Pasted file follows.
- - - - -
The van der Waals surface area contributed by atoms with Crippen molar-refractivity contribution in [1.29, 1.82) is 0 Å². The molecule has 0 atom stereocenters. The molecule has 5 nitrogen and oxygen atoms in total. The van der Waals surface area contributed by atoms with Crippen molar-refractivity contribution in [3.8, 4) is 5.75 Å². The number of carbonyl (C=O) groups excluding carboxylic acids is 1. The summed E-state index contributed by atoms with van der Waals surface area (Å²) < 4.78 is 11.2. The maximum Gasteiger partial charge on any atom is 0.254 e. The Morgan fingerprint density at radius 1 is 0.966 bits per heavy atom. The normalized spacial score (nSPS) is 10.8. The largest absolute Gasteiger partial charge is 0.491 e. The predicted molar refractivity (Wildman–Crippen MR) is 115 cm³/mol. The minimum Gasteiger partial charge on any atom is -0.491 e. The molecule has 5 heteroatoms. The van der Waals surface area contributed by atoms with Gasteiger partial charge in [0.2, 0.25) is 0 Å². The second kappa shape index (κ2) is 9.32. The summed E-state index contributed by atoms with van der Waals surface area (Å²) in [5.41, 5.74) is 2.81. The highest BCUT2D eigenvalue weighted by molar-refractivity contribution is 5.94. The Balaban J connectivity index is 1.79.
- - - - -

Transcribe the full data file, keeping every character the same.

The van der Waals surface area contributed by atoms with Crippen molar-refractivity contribution in [1.29, 1.82) is 0 Å². The molecule has 0 atom stereocenters. The molecule has 5 nitrogen and oxygen atoms in total. The van der Waals surface area contributed by atoms with Crippen molar-refractivity contribution in [3.8, 4) is 5.75 Å². The number of carbonyl (C=O) groups excluding carboxylic acids is 1. The summed E-state index contributed by atoms with van der Waals surface area (Å²) < 4.78 is 11.2. The maximum Gasteiger partial charge on any atom is 0.254 e. The Morgan fingerprint density at radius 1 is 0.966 bits per heavy atom. The normalized spacial score (nSPS) is 10.8. The largest absolute Gasteiger partial charge is 0.491 e. The predicted molar refractivity (Wildman–Crippen MR) is 115 cm³/mol. The minimum Gasteiger partial charge on any atom is -0.491 e. The molecule has 5 heteroatoms. The van der Waals surface area contributed by atoms with Gasteiger partial charge in [0.2, 0.25) is 0 Å². The second kappa shape index (κ2) is 9.32. The summed E-state index contributed by atoms with van der Waals surface area (Å²) in [5.41, 5.74) is 2.81. The highest BCUT2D eigenvalue weighted by molar-refractivity contribution is 5.94. The Balaban J connectivity index is 1.79.